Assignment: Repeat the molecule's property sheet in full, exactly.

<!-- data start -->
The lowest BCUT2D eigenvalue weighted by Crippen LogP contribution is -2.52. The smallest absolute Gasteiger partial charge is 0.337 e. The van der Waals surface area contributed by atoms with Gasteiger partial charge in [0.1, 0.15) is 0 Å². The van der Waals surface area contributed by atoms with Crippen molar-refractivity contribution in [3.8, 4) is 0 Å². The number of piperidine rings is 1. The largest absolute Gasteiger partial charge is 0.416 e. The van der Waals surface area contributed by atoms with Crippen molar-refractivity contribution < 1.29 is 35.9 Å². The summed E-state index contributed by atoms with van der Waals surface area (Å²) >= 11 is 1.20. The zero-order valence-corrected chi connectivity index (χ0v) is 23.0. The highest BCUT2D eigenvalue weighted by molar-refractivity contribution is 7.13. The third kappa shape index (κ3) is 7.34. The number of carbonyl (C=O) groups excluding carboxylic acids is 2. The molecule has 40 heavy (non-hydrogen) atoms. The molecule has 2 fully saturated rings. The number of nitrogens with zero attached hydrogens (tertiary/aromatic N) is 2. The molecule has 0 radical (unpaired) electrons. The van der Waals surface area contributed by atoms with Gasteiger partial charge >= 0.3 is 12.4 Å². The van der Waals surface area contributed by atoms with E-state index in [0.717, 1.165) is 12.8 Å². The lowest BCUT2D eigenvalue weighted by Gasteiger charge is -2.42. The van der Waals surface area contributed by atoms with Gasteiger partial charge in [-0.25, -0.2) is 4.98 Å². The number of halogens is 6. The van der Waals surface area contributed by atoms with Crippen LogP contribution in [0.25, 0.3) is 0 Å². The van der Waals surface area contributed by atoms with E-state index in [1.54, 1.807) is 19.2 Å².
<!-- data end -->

The lowest BCUT2D eigenvalue weighted by Crippen LogP contribution is -2.52. The smallest absolute Gasteiger partial charge is 0.337 e. The van der Waals surface area contributed by atoms with Gasteiger partial charge in [0.1, 0.15) is 0 Å². The van der Waals surface area contributed by atoms with Crippen molar-refractivity contribution in [3.8, 4) is 0 Å². The number of piperidine rings is 1. The largest absolute Gasteiger partial charge is 0.416 e. The van der Waals surface area contributed by atoms with Crippen molar-refractivity contribution < 1.29 is 35.9 Å². The summed E-state index contributed by atoms with van der Waals surface area (Å²) >= 11 is 1.20. The zero-order valence-corrected chi connectivity index (χ0v) is 23.0. The highest BCUT2D eigenvalue weighted by molar-refractivity contribution is 7.13. The third kappa shape index (κ3) is 7.34. The number of carbonyl (C=O) groups excluding carboxylic acids is 2. The molecule has 40 heavy (non-hydrogen) atoms. The molecule has 2 fully saturated rings. The number of nitrogens with zero attached hydrogens (tertiary/aromatic N) is 2. The molecule has 0 radical (unpaired) electrons. The van der Waals surface area contributed by atoms with Gasteiger partial charge >= 0.3 is 12.4 Å². The van der Waals surface area contributed by atoms with E-state index in [0.717, 1.165) is 12.8 Å². The lowest BCUT2D eigenvalue weighted by Gasteiger charge is -2.42. The van der Waals surface area contributed by atoms with Gasteiger partial charge in [-0.25, -0.2) is 4.98 Å². The number of halogens is 6. The van der Waals surface area contributed by atoms with Crippen LogP contribution in [0.25, 0.3) is 0 Å². The van der Waals surface area contributed by atoms with E-state index in [1.54, 1.807) is 19.2 Å².